UNC Asheville's Community Colleges Partnerships

The Lateral Entry Initiative began as a joint effort between UNC Asheville and Asheville-Buncombe Technical Community College. The purpose of the initiative is to assist lateral entry teachers gain the knowledge and skills needed to meet the competencies required by the North Carolina State Standards for teachers and to secure a North Carolina teaching certificate. The Lateral Entry Initiative offers four courses throughout the year to assist lateral entry teachers achieve a certification thorough the NC Regional Alternative Licensing Centers. Using this model, lateral entry teachers can complete the five competencies taught at the college level in one calendar year.

 UNC Asheville, Asheville -Buncombe Technical Community College, and Western Region Education Service Alliance (WRESA), and RALC collaborated to develop the courses and forge a partnership that increases access for lateral entry teachers in the western North Carolina counties. Courses originate from UNCA and A-B Technical Community College and over the years have been teleconferenced to McDowell Tech, Blue Ridge Community College, Sandhills Community College and UNC Pembroke. Select courses are taught by university professors as well as community college faculty.

During the 2009-10 academic year, two of the four courses Learning Theory and Educational Psychology were taught completely online, one by a community college faculty member and one by a university professor.  The other two courses, Teaching Reading in the Content Area and Methods and Materials of Teaching were team- taught by a university professor and an adjunct from a local education agency (WRESA). These courses are “hybrids” with 30 hours of videoconferencing and 15 hours of online instruction.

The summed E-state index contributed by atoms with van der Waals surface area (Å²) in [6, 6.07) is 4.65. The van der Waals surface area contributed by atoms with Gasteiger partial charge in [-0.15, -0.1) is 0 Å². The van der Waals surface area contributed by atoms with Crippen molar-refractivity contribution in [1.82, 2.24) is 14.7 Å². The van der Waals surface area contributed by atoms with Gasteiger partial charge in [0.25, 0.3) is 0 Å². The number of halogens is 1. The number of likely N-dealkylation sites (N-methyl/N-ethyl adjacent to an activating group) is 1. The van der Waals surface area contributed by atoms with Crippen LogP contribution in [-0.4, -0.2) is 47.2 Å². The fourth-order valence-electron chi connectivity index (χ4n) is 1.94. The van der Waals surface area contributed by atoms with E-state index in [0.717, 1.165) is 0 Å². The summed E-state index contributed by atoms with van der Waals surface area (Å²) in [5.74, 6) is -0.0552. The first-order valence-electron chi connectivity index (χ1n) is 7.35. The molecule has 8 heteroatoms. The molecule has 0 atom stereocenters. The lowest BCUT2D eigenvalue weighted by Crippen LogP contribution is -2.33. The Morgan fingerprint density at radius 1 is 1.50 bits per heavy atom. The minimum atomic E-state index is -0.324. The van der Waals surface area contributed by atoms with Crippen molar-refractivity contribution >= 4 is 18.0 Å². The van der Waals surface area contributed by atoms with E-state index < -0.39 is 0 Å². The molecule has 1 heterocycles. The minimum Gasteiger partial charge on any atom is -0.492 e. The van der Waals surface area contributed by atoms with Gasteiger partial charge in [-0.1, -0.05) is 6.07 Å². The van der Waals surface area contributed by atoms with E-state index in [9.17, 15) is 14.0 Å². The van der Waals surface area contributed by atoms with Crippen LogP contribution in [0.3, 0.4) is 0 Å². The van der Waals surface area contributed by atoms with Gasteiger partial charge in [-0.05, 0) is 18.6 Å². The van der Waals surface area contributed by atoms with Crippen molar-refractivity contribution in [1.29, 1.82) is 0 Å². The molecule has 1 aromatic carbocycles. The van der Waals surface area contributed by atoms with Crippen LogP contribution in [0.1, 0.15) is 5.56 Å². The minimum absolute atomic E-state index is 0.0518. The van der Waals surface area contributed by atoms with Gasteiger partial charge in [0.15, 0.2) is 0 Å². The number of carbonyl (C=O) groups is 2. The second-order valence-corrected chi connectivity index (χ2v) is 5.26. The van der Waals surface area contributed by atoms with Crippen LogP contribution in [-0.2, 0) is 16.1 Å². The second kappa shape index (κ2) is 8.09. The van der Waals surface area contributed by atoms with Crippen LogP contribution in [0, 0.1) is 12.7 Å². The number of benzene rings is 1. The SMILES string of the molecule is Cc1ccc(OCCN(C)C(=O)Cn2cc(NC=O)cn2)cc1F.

As in 2008-09, there continues to be a demand for the Methods and Materials of Teaching course in the eastern part of the state. Lateral Entry teachers from Region Two contacted UNC Asheville to inquire if arrangements could be made to teleconference the course to a local community college thereby enabling them to meet this competency.  Arrangements were made with Sandhills Community College in Pinehurst, NC to host the course through their teleconferencing facility. They provided space to the initiative at no charge. They also located a technical assistant, whom we paid, to facilitate the transmission of the course during the 30 hours of teleconferencing.  Five teachers were served in Moore County. In addition, one of our education professors spent two days traveling to Moore County to visit and observe the five teachers enrolled in the Methods course.  As an observed in their classrooms, she was able to provide invaluable feedback to the lateral entry teachers as well as to their school principals. This effort was successful due to the partnership we forged with Sandhills Community College.  We also offered the course to one teacher at the Central Academy of Technology in Monroe, NC who also cooperated in teleconferencing the course to their facility.  

Final Notes

Lateral entry teachers are bringing a willingness to take on the challenges of learning about school culture and about ways to present information effectively. They are taking on the challenge of working with young people. We have been amazed and encouraged at the commitment, dedication, and perseverance of these teachers who are immersed with children who make up our 21st century classrooms. This model could jumpstart programs across the state by serving as a model of how RALC, the community college, university and local education agency are working together to meet the needs of lateral entry teachers.